By Michael Youhana
When, at the end of May, President Donald Trump threatened to gun down looters in the streets of Minneapolis, some heard echoes of Paul Bremer. The top civilian administrator presiding over the occupation of Iraq from May 2003 to June 2004, Bremer is usually remembered for his decisions to disband the country’s military and fire countless state employees under the imperatives of de-Baathification. Because the viceroy’s reckless policies kicked off an insurgency, it’s often forgotten that the Bush administration dispatched him to restore law and order to the Middle East. Upon arriving he sought to build a muscular Iraqi police force in collaboration with former New York Police Department Commissioner Bernie Kerik. Bremer also tried to change the military’s rules of engagement to allow American soldiers to fire on looters drifting through Baghdad’s debris-peppered streets.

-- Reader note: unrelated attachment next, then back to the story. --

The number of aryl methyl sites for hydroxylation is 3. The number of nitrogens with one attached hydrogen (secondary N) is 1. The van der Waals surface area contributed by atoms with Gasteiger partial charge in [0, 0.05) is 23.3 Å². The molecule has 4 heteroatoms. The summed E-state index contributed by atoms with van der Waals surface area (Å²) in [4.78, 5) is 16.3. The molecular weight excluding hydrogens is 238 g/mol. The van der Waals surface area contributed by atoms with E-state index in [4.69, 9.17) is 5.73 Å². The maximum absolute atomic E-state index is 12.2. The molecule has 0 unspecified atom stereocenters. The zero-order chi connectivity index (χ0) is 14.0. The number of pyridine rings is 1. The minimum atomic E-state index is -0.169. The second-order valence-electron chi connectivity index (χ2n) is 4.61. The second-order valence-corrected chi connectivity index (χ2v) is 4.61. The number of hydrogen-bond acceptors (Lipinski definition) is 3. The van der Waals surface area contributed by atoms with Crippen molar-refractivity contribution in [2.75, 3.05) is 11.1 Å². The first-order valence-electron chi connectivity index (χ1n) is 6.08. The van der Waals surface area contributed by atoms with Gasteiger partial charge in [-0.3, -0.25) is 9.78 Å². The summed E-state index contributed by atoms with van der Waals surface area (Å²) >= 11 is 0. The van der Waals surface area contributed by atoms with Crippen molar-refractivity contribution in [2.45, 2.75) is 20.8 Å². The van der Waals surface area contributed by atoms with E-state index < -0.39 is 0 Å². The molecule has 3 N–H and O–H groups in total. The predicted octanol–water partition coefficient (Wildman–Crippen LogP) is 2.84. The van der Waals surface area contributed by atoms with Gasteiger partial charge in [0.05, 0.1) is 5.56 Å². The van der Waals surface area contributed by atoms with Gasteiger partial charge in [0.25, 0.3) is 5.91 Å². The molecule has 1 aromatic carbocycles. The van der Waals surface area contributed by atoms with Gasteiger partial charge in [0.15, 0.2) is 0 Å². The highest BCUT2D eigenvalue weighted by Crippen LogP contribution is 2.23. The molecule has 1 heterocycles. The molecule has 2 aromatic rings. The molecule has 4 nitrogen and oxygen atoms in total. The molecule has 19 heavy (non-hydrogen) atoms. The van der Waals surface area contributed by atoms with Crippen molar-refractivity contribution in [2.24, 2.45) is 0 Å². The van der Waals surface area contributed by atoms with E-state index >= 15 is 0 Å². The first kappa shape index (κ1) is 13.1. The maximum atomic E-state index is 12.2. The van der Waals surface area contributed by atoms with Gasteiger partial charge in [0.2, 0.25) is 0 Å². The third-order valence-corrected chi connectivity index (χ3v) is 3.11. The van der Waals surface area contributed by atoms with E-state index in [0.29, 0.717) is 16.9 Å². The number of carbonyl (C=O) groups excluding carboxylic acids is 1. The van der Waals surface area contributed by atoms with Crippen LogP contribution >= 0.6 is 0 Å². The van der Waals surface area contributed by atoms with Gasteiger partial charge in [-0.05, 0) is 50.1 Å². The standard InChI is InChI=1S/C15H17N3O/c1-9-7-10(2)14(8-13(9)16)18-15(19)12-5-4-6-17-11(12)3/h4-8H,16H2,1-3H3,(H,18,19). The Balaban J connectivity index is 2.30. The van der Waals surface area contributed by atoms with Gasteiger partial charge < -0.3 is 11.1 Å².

Read against current events, anecdotes of Bremer’s first days in Iraq bring to mind Stuart Schrader’s observation that “the history of US empire is the history of policing experts teaching indigenous cops how to patrol and investigate like Americans… But the flow is not one-way: these institutions also return home transformed.” The crises of the past few years reveal that this dialectic extends beyond law enforcement to encompass the entire metropole. The Pentagon’s growing transfers of military surplus left over from the Iraq War to police departments correlate with a coarsening of the United States’s political culture. And it is with an eye towards this broader embrace of brutality and impunity that Brendan James argues that the Iraq War is “a skeleton key for where we are now.” Continue reading “How Wars Find Their Way Home”